These are clear negative statements which positively imply that salvation is God’s work alone. Dr. Walvoord further confirms this position by positing two positive statements concerning our salvation: 

“In contrast to these negatives, I believe there are two positive affirmations that can be made which are very clearly taught in Scripture. The first of these is that salvation is a finished work of the Lord Jesus Christ. In other words, there are many things God lets us do for him, but salvation is something that God does for us. It is a work of God, made possible by the grace of God and by the work of Christ. 

“When Christ died on the cross he said, ‘It is finished.’ He was declaring the fact that when he died, the full price of our redemption was paid. His death was of infinite or forensic value; it was sufficient in its provision for the sins of the whole world. He had provisionally, as we read in II Corinthians 5:19, reconciled the world unto himself. 

“The death of Christ, however, does not in itself save anyone. It is God’s abundant provision, which must be applied. So we are told that we are ‘not redeemed . . . with silver and gold (that which represents human attainment and value) . . . but with the precious blood of Christ’ (I Pet. 1:18-19). How clear this should be in our own thinking, and in our preaching. If we are saved at all, we are saved by the blood of Christ. And it is Christ’s sacrifice that is the basis of our salvation . . . 

“Salvation is a finished work. When Christ died on the cross he did all that was necessary to save you and me. There is not a single good work we can offer in addition to God’s. After we are saved, then is our chance to do good works; but those works are not our guarantee of salvation, they are the fruits of it. They do not substantiate salvation; they are the testimony. The ground of redemption is wholly the finished work of Christ. 

“The second affirmation I should like to mention is,salvation is a gift. We see how these four facts, the negative and the positive, fit together: 

Salvation cannot be deserved; 

Salvation cannot be earned; 

Salvation is a finished work of Christ for us; 

Salvation is a gift. 

“Many people cannot grasp that salvation is a gift, but there are few facts more obvious. Man could not possibly pay for an infinite salvation. He was morally bankrupt, dead in trespasses and sins, under the wrath of God; what resources had he? Could he lift himself by his own bootstraps? If God saves anybody at all, he does it out of his own mercy, and gives salvation as a gift. Scripture testifies specifically to this point: ‘Being justified freely (literally, without cost) by his grace through the redemption (i.e., the price paid) that is in Christ Jesus’ (Rom. 3:24). 

“This redemption cost God his Son; it cost Jesus Christ the agony of dying on the cross; it was an act of infinite worth, infinite merit, a total gift of God. If we are not saved today, there is only one reason. It is not because we’ve done bad things, because all of us are bad. There is just one reason why a person is lost, and that is he has not received God’s gift of salvation . . . .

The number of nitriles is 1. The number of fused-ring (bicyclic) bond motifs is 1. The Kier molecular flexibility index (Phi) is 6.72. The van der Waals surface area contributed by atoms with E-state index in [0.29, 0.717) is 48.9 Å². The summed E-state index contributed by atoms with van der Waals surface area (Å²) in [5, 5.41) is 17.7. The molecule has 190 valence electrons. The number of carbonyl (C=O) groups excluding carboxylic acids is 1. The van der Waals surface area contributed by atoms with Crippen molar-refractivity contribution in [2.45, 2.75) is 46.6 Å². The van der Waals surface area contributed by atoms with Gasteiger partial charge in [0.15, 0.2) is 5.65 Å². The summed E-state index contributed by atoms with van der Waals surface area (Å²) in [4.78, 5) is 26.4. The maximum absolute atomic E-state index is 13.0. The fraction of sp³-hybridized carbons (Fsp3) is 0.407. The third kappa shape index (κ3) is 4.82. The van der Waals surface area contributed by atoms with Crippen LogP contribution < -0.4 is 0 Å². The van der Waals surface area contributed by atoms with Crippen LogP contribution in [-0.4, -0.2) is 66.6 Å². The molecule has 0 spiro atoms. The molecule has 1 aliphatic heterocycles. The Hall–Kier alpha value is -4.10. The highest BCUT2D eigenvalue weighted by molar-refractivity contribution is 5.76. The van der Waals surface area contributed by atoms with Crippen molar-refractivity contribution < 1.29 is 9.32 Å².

“Who could imagine anybody giving away anything of value without getting something in return. It is a hard thing to persuade a lost soul that God wants to do something for him, that God is a God of grace, who has paid for his salvation, and now offers it to him, needy as he is, as a gift. 

“The greatest question in all the world is simply, have we received the Lord Jesus Christ as personal Savior? One can never sit on the fence. If one is not saved, he is lost. If one is saved, then he is not lost. There is no one in the middle . . . 

“If there is one who is aware of any uncertainty, any failure to come to grips with this greatest of all decisions, the challenge is to accept the gospel invitation and believe in the Lord Jesus Christ as Savior. Then rest on the authority of the Word of God. The Word says that if anyone believes on the Lord Jesus Christ he is saved, saved for all eternity. The divine program is to hear the Gospel, believe the Gospel, then preach the Gospel.” 

We call attention especially to two things concerning this article which we could quote only in part. In the first place, the reader will agree with me that the four things Dr. Walvoord emphasizes in respect to our salvation are certainly true. We do not deserve salvation, and we cannot merit salvation. Salvation is indeed a finished work of Christ for us, and salvation is a gift of grace. To all this we must most certainly subscribe. You would think that Dr. Walvoord would close his article by saying: “You see, salvation is God’s work from beginning to end. There is nothing of man in it.” That would be indeed the good news of the Gospel. But Dr. Walvoord does not Say this. 

And therefore in the second place we point out that here is exactly where his Arminianism comes in. Like all Arminians he tells us that God makes salvation possible for us, but he doesn’t save us unless, and until we accept the gift of salvation. He tells us that God in Christ made salvation possible for all men, “for the sins of the whole world”; and “a person can be saved for ail eternity by simply putting his trust in Jesus Christ.” Indeed, according to Dr. Walvoord, God makes salvation possible for all men, but he really doesn’t save anybody. Rather, “the challenge is to accept the Gospel invitation and believe in the Lord Jesus Christ as Savior.” This is the doctrine of Arminius, pure and simple. 

—M.S.